The massive collection of bits hanging on the tack shops can confuse any neophyte equestrian. If you take a closer look, bits are not so tough to understand.
During the initial days of my training, I was most curious about knowing more about bits. As bits are put directly inside the horse’s mouth, I was unsure how they felt about them.
Bits are not only used for turning the horse left and right; instead, they have a wide range of functions. Many people differentiate bits according to the mouthpiece joints. They assume single joint bits are snaffle bits, and the others are curb bits.
But that’s far from the actual point! Are you confused about their differences too? I will elaborate and differentiate the two bits in this snaffle bit vs curb bit guide.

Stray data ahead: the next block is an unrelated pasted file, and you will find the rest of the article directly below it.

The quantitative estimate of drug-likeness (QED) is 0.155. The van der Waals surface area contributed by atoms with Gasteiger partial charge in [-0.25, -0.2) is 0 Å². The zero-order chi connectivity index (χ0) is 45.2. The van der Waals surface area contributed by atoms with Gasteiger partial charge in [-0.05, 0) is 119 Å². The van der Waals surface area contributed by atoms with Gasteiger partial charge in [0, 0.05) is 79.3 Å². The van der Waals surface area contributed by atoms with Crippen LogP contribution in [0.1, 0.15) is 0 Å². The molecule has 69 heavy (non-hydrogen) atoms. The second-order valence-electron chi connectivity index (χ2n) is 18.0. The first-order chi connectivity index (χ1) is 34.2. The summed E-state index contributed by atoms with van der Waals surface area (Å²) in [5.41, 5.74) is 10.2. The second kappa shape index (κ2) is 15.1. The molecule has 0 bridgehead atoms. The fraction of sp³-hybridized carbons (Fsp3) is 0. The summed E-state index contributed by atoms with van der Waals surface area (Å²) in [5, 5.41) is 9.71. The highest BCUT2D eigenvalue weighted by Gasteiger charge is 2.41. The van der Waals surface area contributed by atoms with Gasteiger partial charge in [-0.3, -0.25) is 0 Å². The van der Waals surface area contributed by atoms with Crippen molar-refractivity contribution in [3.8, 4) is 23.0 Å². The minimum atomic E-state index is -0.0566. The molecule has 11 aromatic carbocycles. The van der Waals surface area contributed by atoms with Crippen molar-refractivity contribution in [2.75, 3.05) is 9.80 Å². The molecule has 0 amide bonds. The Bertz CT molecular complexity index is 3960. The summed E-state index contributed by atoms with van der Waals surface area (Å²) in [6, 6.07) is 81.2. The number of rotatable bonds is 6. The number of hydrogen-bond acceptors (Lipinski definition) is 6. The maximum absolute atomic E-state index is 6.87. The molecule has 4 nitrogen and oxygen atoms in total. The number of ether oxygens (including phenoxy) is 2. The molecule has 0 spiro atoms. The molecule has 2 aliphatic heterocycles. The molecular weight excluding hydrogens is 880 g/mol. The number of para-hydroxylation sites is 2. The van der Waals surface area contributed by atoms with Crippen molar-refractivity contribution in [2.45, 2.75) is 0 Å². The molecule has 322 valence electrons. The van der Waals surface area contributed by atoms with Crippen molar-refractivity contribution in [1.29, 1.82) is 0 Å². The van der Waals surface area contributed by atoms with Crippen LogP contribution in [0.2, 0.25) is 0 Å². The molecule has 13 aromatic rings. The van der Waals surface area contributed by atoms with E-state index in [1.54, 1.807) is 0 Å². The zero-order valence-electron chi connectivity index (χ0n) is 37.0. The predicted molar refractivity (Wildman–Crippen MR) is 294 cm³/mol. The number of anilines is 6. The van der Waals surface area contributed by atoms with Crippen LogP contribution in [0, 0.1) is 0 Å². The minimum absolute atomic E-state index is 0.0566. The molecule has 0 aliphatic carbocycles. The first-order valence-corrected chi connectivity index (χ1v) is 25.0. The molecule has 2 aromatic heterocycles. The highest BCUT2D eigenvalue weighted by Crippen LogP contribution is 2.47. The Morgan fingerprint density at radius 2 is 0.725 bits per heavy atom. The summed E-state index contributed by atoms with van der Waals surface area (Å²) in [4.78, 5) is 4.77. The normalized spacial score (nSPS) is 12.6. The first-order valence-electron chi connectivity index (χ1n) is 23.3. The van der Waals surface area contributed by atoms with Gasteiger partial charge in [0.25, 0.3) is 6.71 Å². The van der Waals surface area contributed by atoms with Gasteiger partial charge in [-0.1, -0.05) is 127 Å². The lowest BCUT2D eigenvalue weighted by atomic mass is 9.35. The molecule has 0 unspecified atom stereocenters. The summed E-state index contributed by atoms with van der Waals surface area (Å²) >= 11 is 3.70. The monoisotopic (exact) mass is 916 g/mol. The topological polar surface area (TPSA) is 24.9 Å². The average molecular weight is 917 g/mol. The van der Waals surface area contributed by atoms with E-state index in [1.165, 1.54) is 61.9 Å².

Let’s take Weaver’s snaffle and curb bits to differentiate between these two.
Types of snaffle bits:
Some popular types of snaffle bits are:
It’s the riders’ favorite snaffle bit. Eggbutt snaffle bits are considered the kindest bits for horses. They don’t pinch the horse’s mouth as the rings are in fixed places. Eggbutt bits are also called barrel heads.
These bits function similarly to the Eggbutts. The ring or mouthpieces are shaped as D hence the name D-Ring. These bits are also called dee rings.
The D shape prevents the mouth from being pinched. These bits are popularly seen on Thoroughbred racehorses, so they are called racing D bits too.
They are also called the O-Ring snaffle. These rings cause more problems than actions. So, they are not so popular among riders.
At first glance, they might look like curb bits, but they are not. The cheekpieces have D-shaped rings with a long bar-like structure at the junction of the mouthpiece and rings.
With such cheekpieces, the mouthpiece doesn’t rotate inside the mouth and keeps the bit in the proper place, avoiding pinching or discomfort.
Types of curb bits:
There are many types of leverage bits. Some popular kinds of curb bits among them are: